Sunday, October 31, 2010


With sixteen kids in school and fifteen of them having homework, homework is something we battle all the time. Of course, a few, a very few, do their homework with no battle. But that is the exception, not the rule.

School is winding down and some of the kids have tons of homework before exams begin. It is a lot of homework and to make it more doable, I counted the pages in each child's notebook and divided the number of days until the homework is due. I told them how many pages they had to do each day.

Yesterday, Daniela and Jose found out how many pages they had to do and sat down and did them. Fernando and Ana did not. Ana battled all morning. Fernando had seven pages. That still seemed like a lot, so I told he had to do five in the morning and two in the afternoon. On the fifth page Fernando had to do, I put an X and underlined it. Five minutes later, Fernando came in and said he was done. I knew that was not the truth, knew before I even looked at the notebook. He had erased my X and put an X on the first page he had to do. He even undelined the X. I may have been born in the morning, but I wasn't born yesterday morning. And besides that my boys tried every trick in the book to get out of homework.

I seriously thought about telling him he had to do all seven pages, but we had to get ready for a program at school.

We went outside to sit on the back steps to work. I sometimes allow that since there is less distractions out there. But, I was very suspicious of Fernando. I walked to the other side where he could not see me and watched for a few minutes. He very carefully counted those pages and very thoughtfully tore out the middle page. He was leaving the last completed page and leaving the page with my X. He was more than a little surprised when I asked what he was doing.

He got to move back in the house and sit by me all morning. I taped the page back in the notebook. I watched every letter he wrote. He still was wanting to play a little.

After 30 minutes he had almost 2 pages done. Dalys, the counselor, has a reward system with the kids. She gives her rewards on Saturday morning. Fernando received one. It was a little tootsie roll that had 3 pieces. I broke that tootsie roll into the three pieces and told him he would get one piece when he finished page 3, one pieces when he finished page 4 and one piece when he finished page 5. He was almost hyperventilating as he mumbled something about chocolate.

He got the last three pages done quickly, having a piece of chocolate after each one. He asked if he would get more chocolate when he did the pages in the afternoon. I was pretty sure he wouldn't.


Friday, October 29, 2010


Twelve of our kids have visitation rights with their parents. We take the kids to see their parents the last Friday of every month at 1:00. They dress up and fix their hair as pretty as possible. This morning Brayan spent a long time polishing his black shoes before he went to see his mom. Every month the make something to take to the parents. This morning, Dalys helped them make cards. Each child made one card.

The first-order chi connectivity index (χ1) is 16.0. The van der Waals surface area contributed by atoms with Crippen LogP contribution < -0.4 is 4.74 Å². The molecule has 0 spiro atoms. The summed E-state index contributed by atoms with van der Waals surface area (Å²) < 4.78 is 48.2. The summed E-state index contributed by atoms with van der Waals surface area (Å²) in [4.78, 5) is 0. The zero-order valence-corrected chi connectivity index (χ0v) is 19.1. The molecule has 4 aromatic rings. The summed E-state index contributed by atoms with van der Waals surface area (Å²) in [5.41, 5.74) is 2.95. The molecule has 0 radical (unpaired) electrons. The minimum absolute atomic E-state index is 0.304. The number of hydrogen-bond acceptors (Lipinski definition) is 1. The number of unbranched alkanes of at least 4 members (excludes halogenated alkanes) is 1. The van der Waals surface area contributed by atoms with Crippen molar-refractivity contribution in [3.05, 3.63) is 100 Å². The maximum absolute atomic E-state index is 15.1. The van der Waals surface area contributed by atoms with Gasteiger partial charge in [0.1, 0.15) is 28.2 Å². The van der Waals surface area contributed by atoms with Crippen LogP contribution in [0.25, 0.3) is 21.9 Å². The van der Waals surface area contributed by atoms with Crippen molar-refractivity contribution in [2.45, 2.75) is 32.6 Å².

Six of them go to Tegucigalpa to Casita Kennedy, the state orphanage and six of them go to Sabana Grande to the parents' house. We do this because the parents are too poor to buy the bus fare to town. They try to have a coke or something for the kids when they come. We know the parents sometimes go days without food. We pack the kids' lunch and they have to divide it eight ways instead of six.

It is not an easy drive to these parents house. The house is high up a mountain and parts of the road have been washed away by the recent heavy rains. It means going five MPH or less up the mountain. When it is wet, four wheel drive is often needed.

Today I took Doris, Reina, Katty, Fernando, Ana and Jose to Sabana Grande. As I watched the children share food and interact with the parents, I was thankful those six are not living in those conditions. That they have food everyday and clothes to wear. That they are being educated.

There is no electricity and no running water, things we take for granted. After they eat, they after walk down a very steep hill to the creek to wash their hands. They go another direction to use the bathroom. The parents have one very small bed and not much else. The benches the kids are sitting on the in the above picture were borrowed just so there would be room for everyone to sit.

The kids ate their food and then played. The parents enjoyed watching their kids have fun. There is a playground just a few yards up the road. The slides are concrete and are built right into the side of the mountain. The kids formed chains and slid down together. All had fun, but Katty was laughing the loudest and taking the most chances.

Visitation is a hard day, emotionally. For the kids and for me.

I am thankful for everyone who has ever donated to Casa de Esperanza. You are making a difference as children are being rescued from poverty, neglect, or abuse.


Thursday, October 28, 2010

The Rice Meals Are Being Given Away

As bean prices continue to rise, we are thankful for the rice meals that arrived a couple of weeks ago.

Last week some of the rice meals were taken to a feeding center in Los Pinos. This feeding center feeds about 200 kids every day. Today a whole truckload of the rice meals left Tegucigalpa for Campamento and San Francisco de La Paz. In Campamento these rice meals will be used in the day care center and in the schools that has the milk program. San Franciso de La Paz is a community of about 25,000 people. It is a poor community and they welcomed the sight of that truck rolling in.

About 75 % of that container has already been distributed to hungry people. Praise God that this food is here and able to help so many.


Wednesday, October 27, 2010

Staffing Issues

As of last week, Karen has been at Casa de Esperanza for five years. Five and a half years ago, we did not even know Karen. I frequently say that God put together a good team for this place. Our strengths and weaknesses complement each other quite well and we are able to accomplish much more together than either one of us could alone. Her strengths are my weaknesses and my strenghts are her weaknesses. Often, we are called to cover for each other and both of us can do that.